I picked up a few books at the second hand store the other day, for my science teacher collection. I was looking for my own copy of The Selfish Gene by Richard Dawkins, which I’m listening to on audio as I run errands, and The Man Who Mistook his Wife for a Hat by Oliver Sacks, a few highly recommended works by Mary Roach, and Worms Eat my Garbage by Mary Appelhof. I found Meditations of John Muir, An Anthropologist on Mars by Sacks, and The Parrot’s Lament by Eugene Linden. I started reading the Sacks book this morning, and was on the first story, of an artist whose head injury caused him to lose all ability to see color, when I became aware of a small, flashing arc around the right side of my peripheral vision. I was glad to have had some experience with this before, which told me to was an ocular migraine and nothing to worry about. After trying to get a better look at the thing–always impossible, as it’s peripheral by nature, I looked for images online that matched what was seeing, and found something similar:My arc is thinner, less regular in shape, and a mirror image of this one. What the picture can’t capture is the way it pulsates and flashes. It slowly expands, and then disappears.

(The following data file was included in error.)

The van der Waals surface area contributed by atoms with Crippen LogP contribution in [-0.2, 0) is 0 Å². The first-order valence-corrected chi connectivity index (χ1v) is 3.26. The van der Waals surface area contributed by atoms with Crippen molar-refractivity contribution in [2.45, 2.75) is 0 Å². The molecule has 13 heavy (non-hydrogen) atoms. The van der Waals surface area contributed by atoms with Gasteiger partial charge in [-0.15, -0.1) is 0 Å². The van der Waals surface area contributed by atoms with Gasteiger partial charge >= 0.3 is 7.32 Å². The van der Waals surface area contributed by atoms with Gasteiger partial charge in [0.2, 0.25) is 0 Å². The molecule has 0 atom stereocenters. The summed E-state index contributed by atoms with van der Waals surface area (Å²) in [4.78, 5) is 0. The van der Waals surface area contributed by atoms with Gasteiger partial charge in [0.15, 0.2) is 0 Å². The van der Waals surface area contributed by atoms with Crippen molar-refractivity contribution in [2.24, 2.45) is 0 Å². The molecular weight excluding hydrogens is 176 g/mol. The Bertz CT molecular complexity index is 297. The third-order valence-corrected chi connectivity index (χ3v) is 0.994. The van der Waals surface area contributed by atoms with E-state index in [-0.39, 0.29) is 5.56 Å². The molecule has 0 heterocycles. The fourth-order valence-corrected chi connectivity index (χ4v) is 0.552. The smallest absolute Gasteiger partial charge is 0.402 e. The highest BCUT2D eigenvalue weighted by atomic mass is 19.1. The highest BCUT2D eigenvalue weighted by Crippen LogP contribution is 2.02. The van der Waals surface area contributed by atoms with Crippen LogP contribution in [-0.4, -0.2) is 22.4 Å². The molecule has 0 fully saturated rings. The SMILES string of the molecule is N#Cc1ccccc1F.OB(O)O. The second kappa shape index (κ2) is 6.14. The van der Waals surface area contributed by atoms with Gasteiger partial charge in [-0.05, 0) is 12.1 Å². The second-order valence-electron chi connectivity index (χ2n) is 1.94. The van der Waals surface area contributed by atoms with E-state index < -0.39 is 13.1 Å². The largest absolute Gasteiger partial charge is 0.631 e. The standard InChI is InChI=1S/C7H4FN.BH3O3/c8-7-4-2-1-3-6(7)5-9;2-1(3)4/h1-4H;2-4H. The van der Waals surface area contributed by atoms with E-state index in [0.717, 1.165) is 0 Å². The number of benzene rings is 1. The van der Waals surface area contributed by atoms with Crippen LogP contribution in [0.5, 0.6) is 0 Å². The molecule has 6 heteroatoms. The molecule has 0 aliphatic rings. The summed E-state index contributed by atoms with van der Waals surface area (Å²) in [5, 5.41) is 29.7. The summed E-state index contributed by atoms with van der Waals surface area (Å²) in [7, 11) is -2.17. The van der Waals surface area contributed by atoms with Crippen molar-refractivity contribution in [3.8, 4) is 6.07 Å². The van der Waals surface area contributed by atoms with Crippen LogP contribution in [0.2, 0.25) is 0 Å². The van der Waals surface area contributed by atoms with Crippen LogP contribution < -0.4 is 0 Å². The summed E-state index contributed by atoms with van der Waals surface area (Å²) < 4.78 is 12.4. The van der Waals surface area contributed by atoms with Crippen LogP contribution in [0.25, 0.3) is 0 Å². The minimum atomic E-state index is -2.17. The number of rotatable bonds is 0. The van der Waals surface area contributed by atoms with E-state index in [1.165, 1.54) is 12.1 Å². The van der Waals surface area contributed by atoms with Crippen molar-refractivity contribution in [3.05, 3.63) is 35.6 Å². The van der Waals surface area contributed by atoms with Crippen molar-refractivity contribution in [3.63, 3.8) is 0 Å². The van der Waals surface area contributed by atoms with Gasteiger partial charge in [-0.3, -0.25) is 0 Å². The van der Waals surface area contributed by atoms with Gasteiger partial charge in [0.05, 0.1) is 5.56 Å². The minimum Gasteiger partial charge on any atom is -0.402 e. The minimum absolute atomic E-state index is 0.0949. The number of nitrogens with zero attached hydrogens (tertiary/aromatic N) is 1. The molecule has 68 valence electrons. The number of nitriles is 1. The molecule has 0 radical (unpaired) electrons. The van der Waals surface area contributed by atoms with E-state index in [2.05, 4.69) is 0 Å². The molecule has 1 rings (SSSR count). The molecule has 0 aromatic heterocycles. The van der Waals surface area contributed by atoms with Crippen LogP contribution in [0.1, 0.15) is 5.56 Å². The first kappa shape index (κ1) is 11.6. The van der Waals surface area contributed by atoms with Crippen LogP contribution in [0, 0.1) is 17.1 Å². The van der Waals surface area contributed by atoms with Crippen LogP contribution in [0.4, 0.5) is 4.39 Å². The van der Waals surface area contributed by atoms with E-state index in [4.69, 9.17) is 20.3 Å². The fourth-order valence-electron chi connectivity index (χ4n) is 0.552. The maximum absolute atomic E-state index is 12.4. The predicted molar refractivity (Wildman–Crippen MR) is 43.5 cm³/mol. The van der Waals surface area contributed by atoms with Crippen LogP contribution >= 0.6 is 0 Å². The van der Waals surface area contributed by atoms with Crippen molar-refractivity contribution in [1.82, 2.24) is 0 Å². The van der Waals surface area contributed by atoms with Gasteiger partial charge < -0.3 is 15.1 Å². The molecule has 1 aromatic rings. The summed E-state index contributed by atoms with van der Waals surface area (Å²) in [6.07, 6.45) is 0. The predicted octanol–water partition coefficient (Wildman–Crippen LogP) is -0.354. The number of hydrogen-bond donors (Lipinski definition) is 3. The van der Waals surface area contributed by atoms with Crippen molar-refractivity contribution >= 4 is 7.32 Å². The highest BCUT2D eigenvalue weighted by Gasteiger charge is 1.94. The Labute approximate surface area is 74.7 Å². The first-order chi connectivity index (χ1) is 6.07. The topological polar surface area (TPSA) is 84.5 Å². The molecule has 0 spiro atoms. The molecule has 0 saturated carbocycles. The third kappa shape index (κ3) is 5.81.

Connected with the ocular migraine is a phenomenon called a complex migraine, which messes with other brain functions such as speech. Both types can precede a painful migraine, though I have never had one, and seldom have headaches at all except when fighting an infection.